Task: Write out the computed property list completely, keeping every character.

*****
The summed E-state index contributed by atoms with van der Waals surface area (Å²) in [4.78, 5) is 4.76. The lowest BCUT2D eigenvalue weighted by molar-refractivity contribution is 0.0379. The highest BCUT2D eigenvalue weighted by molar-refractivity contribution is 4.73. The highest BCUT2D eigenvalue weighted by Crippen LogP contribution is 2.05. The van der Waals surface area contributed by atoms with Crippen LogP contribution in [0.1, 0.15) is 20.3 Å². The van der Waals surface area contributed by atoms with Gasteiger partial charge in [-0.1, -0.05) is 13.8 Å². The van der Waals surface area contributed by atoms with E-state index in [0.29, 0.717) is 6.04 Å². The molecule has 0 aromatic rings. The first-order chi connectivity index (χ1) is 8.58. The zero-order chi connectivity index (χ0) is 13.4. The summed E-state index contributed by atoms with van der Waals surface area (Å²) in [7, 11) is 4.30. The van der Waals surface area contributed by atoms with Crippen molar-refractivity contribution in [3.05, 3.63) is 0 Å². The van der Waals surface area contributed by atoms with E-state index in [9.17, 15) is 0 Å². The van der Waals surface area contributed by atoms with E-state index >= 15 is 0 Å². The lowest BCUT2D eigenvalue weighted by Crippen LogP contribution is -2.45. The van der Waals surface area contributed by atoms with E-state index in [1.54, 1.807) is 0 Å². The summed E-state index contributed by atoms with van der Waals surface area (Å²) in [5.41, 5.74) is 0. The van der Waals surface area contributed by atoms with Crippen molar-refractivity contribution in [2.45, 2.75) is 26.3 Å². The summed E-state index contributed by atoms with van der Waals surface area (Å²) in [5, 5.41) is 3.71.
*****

The summed E-state index contributed by atoms with van der Waals surface area (Å²) in [4.78, 5) is 4.76. The lowest BCUT2D eigenvalue weighted by molar-refractivity contribution is 0.0379. The highest BCUT2D eigenvalue weighted by molar-refractivity contribution is 4.73. The highest BCUT2D eigenvalue weighted by Crippen LogP contribution is 2.05. The van der Waals surface area contributed by atoms with Crippen LogP contribution in [0.1, 0.15) is 20.3 Å². The van der Waals surface area contributed by atoms with Gasteiger partial charge in [-0.1, -0.05) is 13.8 Å². The van der Waals surface area contributed by atoms with E-state index in [0.29, 0.717) is 6.04 Å². The molecule has 0 aromatic rings. The first-order chi connectivity index (χ1) is 8.58. The zero-order chi connectivity index (χ0) is 13.4. The summed E-state index contributed by atoms with van der Waals surface area (Å²) in [7, 11) is 4.30. The van der Waals surface area contributed by atoms with Crippen molar-refractivity contribution in [3.05, 3.63) is 0 Å². The van der Waals surface area contributed by atoms with E-state index in [9.17, 15) is 0 Å². The van der Waals surface area contributed by atoms with E-state index >= 15 is 0 Å². The lowest BCUT2D eigenvalue weighted by Crippen LogP contribution is -2.45. The van der Waals surface area contributed by atoms with E-state index in [1.54, 1.807) is 0 Å². The summed E-state index contributed by atoms with van der Waals surface area (Å²) in [5.41, 5.74) is 0. The van der Waals surface area contributed by atoms with Crippen molar-refractivity contribution in [2.45, 2.75) is 26.3 Å². The summed E-state index contributed by atoms with van der Waals surface area (Å²) in [5, 5.41) is 3.71.